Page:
QUARTZ HILL — Nearly a year after a near-fatal automobile accident, Brant Theurer's progress is still measured by small victories.
They come slowly but surely: Walking a few steps with help. Giving the thumbs-up sign. Typing "I love you" to his father, Mike, on a laptop computer.
But Thursday night, Brant took another sizable step on the road to recovery. That evening, surrounded by relatives and friends who stood by his side through many months in a coma, Brant attended the graduation ceremonies of his class at Paraclete High School.
"The kids just sort of gathered around him and let him know he was still a part of the group and made sure he was included," Mike Theurer said. "It was really neat."
Brant, a patient at the Meridian Neuro Care facility in Santa Ana, did not graduate with the others because he was in a coma for most of the school year, but he wore a cap and gown and received an award from the principal, Father William Caffrey.
"We gave him the award for spirit," Caffrey said. "He influenced so much what the senior class' positive attitude was this past year. . . . He motivated all of us on how we look at our lives."
It has been a grueling and uncertain haul since last summer for Brant, a former football player who turns 18 on June 16.
Last July 29, Brant and three friends were returning from a football camp in Los Angeles when the driver fell asleep and the Ford Bronco crashed on the Antelope Valley Freeway near Acton.
His friends suffered only minor injuries but Brant, who was not wearing a seat belt, was thrown from the vehicle. Brant's spinal cord was not damaged but his brain was badly bruised and bleeding. He was not expected to survive.
Brant was in a coma until February. During those months, his parents tried to pull him back to consciousness. They played for him videotapes of Paraclete's football games and tape recordings of Coach Steve Hagerty giving instructions at the games and at practices.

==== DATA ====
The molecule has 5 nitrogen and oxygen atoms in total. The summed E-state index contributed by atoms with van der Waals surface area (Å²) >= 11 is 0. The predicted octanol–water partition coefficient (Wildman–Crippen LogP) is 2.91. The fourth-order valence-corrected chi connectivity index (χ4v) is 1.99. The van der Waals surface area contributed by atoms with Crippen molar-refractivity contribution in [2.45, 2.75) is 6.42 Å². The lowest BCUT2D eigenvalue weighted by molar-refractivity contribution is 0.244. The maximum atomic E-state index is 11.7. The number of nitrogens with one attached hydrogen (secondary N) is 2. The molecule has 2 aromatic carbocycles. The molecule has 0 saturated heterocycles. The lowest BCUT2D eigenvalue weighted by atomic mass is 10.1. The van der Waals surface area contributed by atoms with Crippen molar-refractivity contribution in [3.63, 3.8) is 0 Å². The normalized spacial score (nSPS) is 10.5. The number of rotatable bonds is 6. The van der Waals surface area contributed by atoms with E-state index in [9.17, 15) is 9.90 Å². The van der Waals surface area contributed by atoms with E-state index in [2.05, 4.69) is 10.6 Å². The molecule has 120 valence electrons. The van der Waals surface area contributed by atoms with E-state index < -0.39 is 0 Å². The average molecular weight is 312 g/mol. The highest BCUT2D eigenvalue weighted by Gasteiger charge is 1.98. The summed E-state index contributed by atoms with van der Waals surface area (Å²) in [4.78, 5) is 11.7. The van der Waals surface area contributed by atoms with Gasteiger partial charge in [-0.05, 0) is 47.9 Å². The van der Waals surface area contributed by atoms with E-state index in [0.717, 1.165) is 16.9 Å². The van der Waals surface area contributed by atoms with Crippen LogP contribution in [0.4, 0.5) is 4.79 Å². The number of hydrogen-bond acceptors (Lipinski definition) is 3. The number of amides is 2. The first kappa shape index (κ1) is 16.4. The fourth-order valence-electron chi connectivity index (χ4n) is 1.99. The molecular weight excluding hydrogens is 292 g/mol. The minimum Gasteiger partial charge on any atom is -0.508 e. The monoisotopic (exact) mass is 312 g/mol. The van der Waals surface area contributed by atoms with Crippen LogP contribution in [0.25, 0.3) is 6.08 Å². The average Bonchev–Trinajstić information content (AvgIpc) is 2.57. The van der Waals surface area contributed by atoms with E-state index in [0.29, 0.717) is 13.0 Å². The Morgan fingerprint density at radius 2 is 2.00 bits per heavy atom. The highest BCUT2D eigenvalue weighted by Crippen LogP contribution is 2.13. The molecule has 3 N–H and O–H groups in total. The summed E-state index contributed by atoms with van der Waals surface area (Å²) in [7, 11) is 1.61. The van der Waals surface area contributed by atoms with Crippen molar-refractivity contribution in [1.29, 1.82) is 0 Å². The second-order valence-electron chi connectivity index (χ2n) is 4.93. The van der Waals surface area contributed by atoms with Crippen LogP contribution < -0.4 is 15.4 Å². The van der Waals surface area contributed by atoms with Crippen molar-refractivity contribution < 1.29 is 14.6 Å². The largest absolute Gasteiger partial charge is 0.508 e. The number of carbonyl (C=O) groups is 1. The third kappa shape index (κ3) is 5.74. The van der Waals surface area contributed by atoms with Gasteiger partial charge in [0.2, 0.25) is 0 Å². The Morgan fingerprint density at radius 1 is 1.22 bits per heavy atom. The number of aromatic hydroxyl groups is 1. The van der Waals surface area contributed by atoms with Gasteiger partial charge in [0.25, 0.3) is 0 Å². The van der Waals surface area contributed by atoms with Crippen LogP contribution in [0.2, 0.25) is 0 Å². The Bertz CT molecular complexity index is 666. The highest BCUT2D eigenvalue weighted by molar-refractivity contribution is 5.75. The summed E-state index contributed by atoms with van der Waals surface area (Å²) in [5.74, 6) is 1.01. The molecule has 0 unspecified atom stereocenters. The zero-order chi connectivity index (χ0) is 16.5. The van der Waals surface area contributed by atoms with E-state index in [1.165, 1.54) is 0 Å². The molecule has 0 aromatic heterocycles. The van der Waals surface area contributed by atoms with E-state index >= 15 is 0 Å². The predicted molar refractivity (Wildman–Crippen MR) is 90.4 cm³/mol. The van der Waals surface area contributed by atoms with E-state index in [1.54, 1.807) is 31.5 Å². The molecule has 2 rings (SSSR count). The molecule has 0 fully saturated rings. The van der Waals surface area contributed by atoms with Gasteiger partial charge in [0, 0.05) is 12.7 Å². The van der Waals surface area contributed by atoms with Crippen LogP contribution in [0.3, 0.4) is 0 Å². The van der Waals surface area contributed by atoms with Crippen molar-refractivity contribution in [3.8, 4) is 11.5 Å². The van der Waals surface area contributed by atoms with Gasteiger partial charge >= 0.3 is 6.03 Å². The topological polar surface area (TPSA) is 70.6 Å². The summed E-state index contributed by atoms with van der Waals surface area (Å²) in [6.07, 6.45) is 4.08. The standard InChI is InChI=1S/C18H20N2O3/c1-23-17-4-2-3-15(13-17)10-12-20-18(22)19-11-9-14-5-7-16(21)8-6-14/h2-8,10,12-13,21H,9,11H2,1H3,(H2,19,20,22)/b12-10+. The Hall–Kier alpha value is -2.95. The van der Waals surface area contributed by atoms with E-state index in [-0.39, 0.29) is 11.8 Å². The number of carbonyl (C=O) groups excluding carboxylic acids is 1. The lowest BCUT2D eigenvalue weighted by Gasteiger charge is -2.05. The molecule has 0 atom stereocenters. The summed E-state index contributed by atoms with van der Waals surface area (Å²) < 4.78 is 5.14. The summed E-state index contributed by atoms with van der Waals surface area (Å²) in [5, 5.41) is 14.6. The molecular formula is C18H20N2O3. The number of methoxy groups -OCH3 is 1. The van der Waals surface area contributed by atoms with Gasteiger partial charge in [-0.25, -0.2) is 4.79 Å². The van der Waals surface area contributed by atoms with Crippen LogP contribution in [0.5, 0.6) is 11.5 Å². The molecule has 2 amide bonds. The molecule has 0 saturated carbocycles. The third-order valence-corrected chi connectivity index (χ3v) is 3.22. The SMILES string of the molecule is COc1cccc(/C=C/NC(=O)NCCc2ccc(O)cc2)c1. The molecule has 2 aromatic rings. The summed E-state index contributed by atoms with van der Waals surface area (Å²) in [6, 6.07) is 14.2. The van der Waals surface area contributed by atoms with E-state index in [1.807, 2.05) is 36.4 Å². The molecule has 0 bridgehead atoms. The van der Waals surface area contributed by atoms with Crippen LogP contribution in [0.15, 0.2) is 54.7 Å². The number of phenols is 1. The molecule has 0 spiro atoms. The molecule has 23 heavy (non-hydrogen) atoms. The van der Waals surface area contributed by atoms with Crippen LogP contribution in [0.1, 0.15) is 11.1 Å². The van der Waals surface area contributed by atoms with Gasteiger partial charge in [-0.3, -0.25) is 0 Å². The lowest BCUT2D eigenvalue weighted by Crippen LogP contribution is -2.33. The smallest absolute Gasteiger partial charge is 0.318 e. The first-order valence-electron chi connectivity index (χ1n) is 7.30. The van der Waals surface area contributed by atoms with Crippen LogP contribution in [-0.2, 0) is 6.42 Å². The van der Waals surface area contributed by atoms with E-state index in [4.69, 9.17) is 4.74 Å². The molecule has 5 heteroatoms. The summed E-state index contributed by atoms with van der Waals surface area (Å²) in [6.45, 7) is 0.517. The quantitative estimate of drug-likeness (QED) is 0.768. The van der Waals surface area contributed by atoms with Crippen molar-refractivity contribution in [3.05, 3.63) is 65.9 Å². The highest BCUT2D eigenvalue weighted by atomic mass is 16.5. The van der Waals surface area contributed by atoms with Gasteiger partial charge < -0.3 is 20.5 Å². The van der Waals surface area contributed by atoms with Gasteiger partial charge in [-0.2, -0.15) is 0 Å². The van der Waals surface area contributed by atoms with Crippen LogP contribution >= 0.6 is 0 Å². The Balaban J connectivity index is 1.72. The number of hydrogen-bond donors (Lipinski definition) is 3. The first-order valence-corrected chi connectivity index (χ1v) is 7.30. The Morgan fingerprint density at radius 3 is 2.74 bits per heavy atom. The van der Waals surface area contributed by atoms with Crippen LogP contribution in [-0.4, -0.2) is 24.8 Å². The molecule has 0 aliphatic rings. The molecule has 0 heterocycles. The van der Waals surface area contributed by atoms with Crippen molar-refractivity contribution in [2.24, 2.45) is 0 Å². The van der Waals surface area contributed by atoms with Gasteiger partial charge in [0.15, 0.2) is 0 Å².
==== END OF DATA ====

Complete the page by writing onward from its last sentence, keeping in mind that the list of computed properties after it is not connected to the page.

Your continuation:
The sounds and images seemed to reach Brant. He muscles tensed and his head and arms moved slightly when the tapes were played.
His improvement since then has been steady. He has gained limited mobility and uses a wheelchair, and his speech is impaired. But Linda Lew, a speech therapist at Meridian, said Brant is making progress.
"I'm working with him with a computer and trying to get an alternative way for him to communicate," Lew said. "I think the football training he had is to his benefit because he works hard and he has a real strong drive."
But the long-term prognosis, Mike Theurer said, is unclear. Not only for Brant's recovery but also for his care. The family's health-insurance coverage ran out recently and the Theurers have been tapping other sources for money.
"Everything is up in the air. [Brant] has gone beyond everything medicine expected him to do. All indications are that he continues to improve," said Mike Theurer, an orthodontist who takes turns with his wife, Mary, in visiting their son.
"We are working on private funds and some donations that have come in. We are trying to carry the financial part as long as we can. It's incredible what people have given to us this year. It has been really appreciated."
As much, no doubt, as the warm reception Brant received Thursday night at Paraclete.
"It was a real experience here [Thursday] night," Hagerty said. "There were a lot of teary eyes. It was a good tribute to him and his struggle."